Former GOP presidential contenders Newt Gingrich and Rep. Michele BachmannMichele Marie BachmannBachmann won't run for Franken's Senate seat because she did not hear a 'call from God' Billboard from ‘God’ tells Michele Bachmann not to run for Senate Pawlenty opts out of Senate run in Minnesota MORE had hoped to be taking the oath of office on Monday, but they were all smiles as they lined up to watch President Obama deliver an Inaugural address for the second time.

Bachmann (R-Minn.) was snapping photos with her iPhone as she waited in a procession line in the Capitol with other members of Congress.

“This is history,” she told her colleagues.

Bachmann was briefly a front-runner for the Republican nomination after she won the Iowa straw poll in August 2011. She faded in the polls soon after, however, and dropped out of the race in early 2012.

Far from regretful, Bachmann told The Hill it was “a thrill” to watch Obama’s second inauguration.

“The exciting thing about all of this is the peaceful transition in our country, and we’re proud of that,” she said. “The fact that we have a transparent, open, fair fight in the process, and then we have a final result when the people speak.

“So it’s a thrill for me to be able to be here as a member of Congress, to be able to witness this peaceful transition,” Bachmann continued. “Of course, I would have preferred to see a different outcome, and I had a favorite in the election, but I’m honored to be able to be here today.”

Asked if she was thinking yet about 2016 and another run for the White House, Bachmann replied, “No, I’m thinking about the debt ceiling right now.”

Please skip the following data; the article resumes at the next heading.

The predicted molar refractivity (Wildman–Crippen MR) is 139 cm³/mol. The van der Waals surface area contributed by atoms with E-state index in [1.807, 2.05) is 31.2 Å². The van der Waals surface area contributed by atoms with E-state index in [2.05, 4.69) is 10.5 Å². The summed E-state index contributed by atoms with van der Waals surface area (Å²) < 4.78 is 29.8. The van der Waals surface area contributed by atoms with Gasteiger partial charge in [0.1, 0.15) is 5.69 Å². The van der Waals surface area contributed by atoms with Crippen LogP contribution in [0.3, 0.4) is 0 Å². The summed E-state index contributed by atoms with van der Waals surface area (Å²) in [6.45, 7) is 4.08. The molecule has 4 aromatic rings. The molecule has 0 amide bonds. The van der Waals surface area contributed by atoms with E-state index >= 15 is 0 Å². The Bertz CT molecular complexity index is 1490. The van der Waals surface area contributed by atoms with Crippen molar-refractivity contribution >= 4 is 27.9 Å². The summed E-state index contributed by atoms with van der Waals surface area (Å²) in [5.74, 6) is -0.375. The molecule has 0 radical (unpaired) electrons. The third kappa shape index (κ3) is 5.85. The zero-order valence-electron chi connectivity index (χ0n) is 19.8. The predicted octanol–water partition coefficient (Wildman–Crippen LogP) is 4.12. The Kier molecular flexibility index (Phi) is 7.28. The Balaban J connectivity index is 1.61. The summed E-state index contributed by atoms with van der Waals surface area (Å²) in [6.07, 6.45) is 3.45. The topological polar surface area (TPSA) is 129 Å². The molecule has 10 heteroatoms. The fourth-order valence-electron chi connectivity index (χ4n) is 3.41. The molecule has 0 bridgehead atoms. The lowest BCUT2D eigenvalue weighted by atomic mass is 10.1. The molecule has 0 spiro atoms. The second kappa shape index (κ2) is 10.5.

Gingrich, the former House Speaker who also briefly led the GOP presidential polls, arrived with his wife, Callista.

“It’s a great American experience,” he told The Hill. “I think it’s the greatest transfer of power peacefully in the world and it’s an honor to be here. I’m happy to be part of it.

"It's always an amazing thing to watch the greatest transfer of power in the world and to see that it all works," Gingrich said at another point. "I remember being here for Reagan's in '80 — there's a magic to it."

Asked for his message for Obama, Gingrich said, “If he really wants bipartisanship, act in a bipartisan manner.”

Bachmann said her message to the president was “Stop spending more money than what the country is taking in.”

The Republican nominee in 2012, Mitt Romney, is not attending the inauguration. The man who would have been vice president, Rep. Paul RyanPaul Davis RyanDon't let them fool you — Republicans love regulation, too Senate harassment bill runs into opposition from House The Hill's Morning Report — Sponsored by PhRMA — The art of walking away from the deal MORE (R-Wis.), walked in with his fellow House members.

Jeremy Herb contributed.